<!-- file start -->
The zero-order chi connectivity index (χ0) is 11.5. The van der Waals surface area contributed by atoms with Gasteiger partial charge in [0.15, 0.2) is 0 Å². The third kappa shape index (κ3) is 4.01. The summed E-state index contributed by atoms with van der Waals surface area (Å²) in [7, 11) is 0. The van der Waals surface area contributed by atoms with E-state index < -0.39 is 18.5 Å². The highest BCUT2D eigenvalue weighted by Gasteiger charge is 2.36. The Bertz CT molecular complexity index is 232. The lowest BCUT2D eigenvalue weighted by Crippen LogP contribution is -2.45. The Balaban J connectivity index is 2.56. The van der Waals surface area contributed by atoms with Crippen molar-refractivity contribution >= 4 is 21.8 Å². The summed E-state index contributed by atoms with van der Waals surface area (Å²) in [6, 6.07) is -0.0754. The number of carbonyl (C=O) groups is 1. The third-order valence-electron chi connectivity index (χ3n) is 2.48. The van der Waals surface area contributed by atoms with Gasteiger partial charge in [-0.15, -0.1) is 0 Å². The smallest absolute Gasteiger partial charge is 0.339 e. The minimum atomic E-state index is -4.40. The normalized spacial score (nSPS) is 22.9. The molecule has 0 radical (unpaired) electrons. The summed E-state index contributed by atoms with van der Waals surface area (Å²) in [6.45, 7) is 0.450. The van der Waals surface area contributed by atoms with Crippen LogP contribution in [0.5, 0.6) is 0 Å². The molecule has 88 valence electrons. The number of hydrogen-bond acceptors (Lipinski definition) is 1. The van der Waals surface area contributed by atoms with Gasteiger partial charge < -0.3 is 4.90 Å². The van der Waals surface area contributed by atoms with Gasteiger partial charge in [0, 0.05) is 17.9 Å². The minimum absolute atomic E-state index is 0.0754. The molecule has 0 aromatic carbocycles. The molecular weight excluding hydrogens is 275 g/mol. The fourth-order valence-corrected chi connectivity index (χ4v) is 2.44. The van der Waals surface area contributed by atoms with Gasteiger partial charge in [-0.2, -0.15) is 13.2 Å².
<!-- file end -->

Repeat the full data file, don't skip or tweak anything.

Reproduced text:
The zero-order chi connectivity index (χ0) is 11.5. The van der Waals surface area contributed by atoms with Gasteiger partial charge in [0.15, 0.2) is 0 Å². The third kappa shape index (κ3) is 4.01. The summed E-state index contributed by atoms with van der Waals surface area (Å²) in [7, 11) is 0. The van der Waals surface area contributed by atoms with E-state index < -0.39 is 18.5 Å². The highest BCUT2D eigenvalue weighted by Gasteiger charge is 2.36. The Bertz CT molecular complexity index is 232. The lowest BCUT2D eigenvalue weighted by Crippen LogP contribution is -2.45. The Balaban J connectivity index is 2.56. The van der Waals surface area contributed by atoms with Crippen molar-refractivity contribution >= 4 is 21.8 Å². The summed E-state index contributed by atoms with van der Waals surface area (Å²) in [6, 6.07) is -0.0754. The number of carbonyl (C=O) groups is 1. The third-order valence-electron chi connectivity index (χ3n) is 2.48. The van der Waals surface area contributed by atoms with Gasteiger partial charge in [-0.15, -0.1) is 0 Å². The smallest absolute Gasteiger partial charge is 0.339 e. The minimum atomic E-state index is -4.40. The normalized spacial score (nSPS) is 22.9. The molecule has 0 radical (unpaired) electrons. The summed E-state index contributed by atoms with van der Waals surface area (Å²) in [6.45, 7) is 0.450. The van der Waals surface area contributed by atoms with Crippen LogP contribution in [0.5, 0.6) is 0 Å². The molecule has 88 valence electrons. The number of hydrogen-bond acceptors (Lipinski definition) is 1. The van der Waals surface area contributed by atoms with Gasteiger partial charge < -0.3 is 4.90 Å². The van der Waals surface area contributed by atoms with Gasteiger partial charge in [0, 0.05) is 17.9 Å². The minimum absolute atomic E-state index is 0.0754. The molecule has 0 aromatic carbocycles. The molecular weight excluding hydrogens is 275 g/mol. The fourth-order valence-corrected chi connectivity index (χ4v) is 2.44. The van der Waals surface area contributed by atoms with Gasteiger partial charge in [-0.2, -0.15) is 13.2 Å².